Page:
My programming career began in April of 2007. I was fed up with working deadend jobs that I had no interest in, and that didn't reward my contributions accordingly. At that time I was working as a Material Handler, where after a year in which I introducted new workflow optimizations that potentially helped the company make millions of dollars more that year, among many other achievement, I was rewarded with a 6% raise, that amounted to about 47 cents. That motivated me to quit my job, and move into my parents basement. Where I studied and taught myself how to program, and built my first website on a LAMP stack environment.
I built my first website, which was a social networking website inspired by MySpace, using PHP, MySQL, HTML, and CSS. This website was enough to land me my first programming job in December of 2007, working for Options R Fun, where I was the sole programmer hired to fix and update their website. Sadly, this job did not last long, as the owner was forced to close and lay off all employees in April of 2008.
After being layed off, I became interested in shifting my focus to include game development. Microsoft was working on their XNA framework that would allow indie developers to create games that they could publish on the Xbox 360 console. For this reason, I decided to switch my website projects over to C# and the .NET framework.
In October of 2008, I came up with an idea for my first game, Cosmos, and began development.
That december, shortly after Microsoft officially launched their Indie Games platform, I launched Cosmos for the Xbox 360 console. I had now released my first game.
Over the next 2 years, while working full-time as a CNC machinist at a local machine shop, I spent as much free time as I could working on various project ideas. Much of this development included updating and rebuilding Cosmos, with the goal of turning it into a quality game. Tired of working on it, and wanting to move on to different ideas, I ended up abandoning Cosmos after a power surge corrupted my hard drive and caused me to lose several months of work, just when I was getting ready to relaunch the game.
This taught me an important lesson in the need to backup projects on multiple hard drives or devices. While looking into options for backing up data, I learned about version control software, and began using Mercurial and an online hosting company to backup my projects.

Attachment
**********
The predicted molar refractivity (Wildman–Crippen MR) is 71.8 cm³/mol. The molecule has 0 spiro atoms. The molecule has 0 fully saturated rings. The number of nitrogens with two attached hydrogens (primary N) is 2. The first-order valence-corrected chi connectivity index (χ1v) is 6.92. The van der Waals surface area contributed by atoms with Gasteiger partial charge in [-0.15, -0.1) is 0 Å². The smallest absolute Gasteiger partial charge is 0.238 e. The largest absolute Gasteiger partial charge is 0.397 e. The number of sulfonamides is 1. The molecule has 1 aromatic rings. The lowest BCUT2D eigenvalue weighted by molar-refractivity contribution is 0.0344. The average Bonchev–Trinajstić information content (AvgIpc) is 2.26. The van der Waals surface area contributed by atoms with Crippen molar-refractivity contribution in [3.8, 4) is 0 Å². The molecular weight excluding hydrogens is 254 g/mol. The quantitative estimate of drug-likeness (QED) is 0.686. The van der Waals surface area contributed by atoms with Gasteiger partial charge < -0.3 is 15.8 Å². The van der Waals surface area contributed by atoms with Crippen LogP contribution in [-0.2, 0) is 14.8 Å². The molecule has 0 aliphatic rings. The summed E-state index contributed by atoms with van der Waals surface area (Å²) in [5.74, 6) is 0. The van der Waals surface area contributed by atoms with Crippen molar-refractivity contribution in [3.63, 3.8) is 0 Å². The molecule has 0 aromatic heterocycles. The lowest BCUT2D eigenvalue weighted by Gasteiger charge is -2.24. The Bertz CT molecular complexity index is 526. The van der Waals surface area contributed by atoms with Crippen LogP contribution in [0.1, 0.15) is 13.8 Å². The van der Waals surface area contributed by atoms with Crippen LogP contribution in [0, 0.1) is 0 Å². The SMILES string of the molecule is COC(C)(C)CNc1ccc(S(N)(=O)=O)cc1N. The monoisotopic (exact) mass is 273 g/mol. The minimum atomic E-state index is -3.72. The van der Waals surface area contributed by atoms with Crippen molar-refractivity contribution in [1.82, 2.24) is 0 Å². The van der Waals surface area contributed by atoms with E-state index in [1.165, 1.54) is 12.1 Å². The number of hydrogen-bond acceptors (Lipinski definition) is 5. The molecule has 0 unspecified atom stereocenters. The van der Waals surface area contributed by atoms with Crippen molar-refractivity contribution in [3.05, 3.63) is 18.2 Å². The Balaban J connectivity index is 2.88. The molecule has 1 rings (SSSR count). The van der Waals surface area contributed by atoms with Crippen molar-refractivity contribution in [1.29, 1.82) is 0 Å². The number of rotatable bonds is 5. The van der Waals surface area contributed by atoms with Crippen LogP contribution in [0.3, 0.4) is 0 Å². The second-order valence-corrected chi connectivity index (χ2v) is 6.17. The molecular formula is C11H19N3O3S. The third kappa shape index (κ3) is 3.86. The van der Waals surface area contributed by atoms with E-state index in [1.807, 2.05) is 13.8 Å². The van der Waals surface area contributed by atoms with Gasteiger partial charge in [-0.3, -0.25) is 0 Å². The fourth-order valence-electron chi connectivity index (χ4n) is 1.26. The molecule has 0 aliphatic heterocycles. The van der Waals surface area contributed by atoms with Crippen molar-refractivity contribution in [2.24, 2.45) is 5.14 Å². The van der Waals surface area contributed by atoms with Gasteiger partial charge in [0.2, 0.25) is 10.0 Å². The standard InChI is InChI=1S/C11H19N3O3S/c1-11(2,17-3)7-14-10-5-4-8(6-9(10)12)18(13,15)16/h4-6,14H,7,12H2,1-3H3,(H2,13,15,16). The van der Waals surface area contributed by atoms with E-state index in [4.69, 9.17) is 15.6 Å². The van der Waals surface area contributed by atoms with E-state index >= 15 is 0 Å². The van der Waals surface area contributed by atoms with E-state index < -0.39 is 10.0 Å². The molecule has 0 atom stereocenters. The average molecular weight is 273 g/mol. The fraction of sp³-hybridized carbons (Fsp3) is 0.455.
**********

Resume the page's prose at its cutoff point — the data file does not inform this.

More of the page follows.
Then, in November of 2010, I moved to Florida. In January of 2011, I started my first programming job in a team environment at Expand Inc (aka The Internet Company; aka Softrock Inc).
Though I was self taught and had questionable experience as a professional software engineer, and I was unfamiliar with their primary programming langugage (Coldfusion), the owner saw my passion for programming and decided to give me a chance to prove myself. They started me at $400/wk for a probationary 90 days. At the end of that 90 days I would either be given a raise or let go. Within the first month the owner saw I was greatly exceeding expectations and gave me a raise to $500/wk. After my probationary 90 days I was raised to $600/wk. Those would be my 2 smallest raises within the company. 3 months later I was given another raise, after which I was given a raise about every 6 months. Within 4 years I was up to $105k per year.
During that time I worked on several projects, large and small, among different teams. I became the goto guy for solving the more challenging problems. And was often moved to either help with or take over struggling projects to get them finished and working as expected.
One of my first major projects that became widely used was building a security framework. This started as a proof of concept based on specs decided upon by the team. Once the concept was built and approved, it was integrated into several of the company's websites, including a new site we started working on that would become our primary customer facing site, as well as the company's primary internal websites used by Admin and Call-Center reps.
Another major project that I gained somewhat celebrity status for within the company was a project we called SR4. This website app was a single-page designed script interface for the call-center reps that spoke to customers calling into the call-center through recorded messages. The scripts were specially designed along with variant sound samples to make the conversations sound as natural as possible, while handling as many as 1,000 calls at a time. A major benefit of this system was to help force reps to stay on script, as well as allow each rep to handle up to 2 calls at the same time. This resulted in better closing percentages as well as lower costs per call, among other benefits.
Aside from my professional work, I also continued working on various game and website projects at home. As well as reading books and studying online to further my knowledge and experience.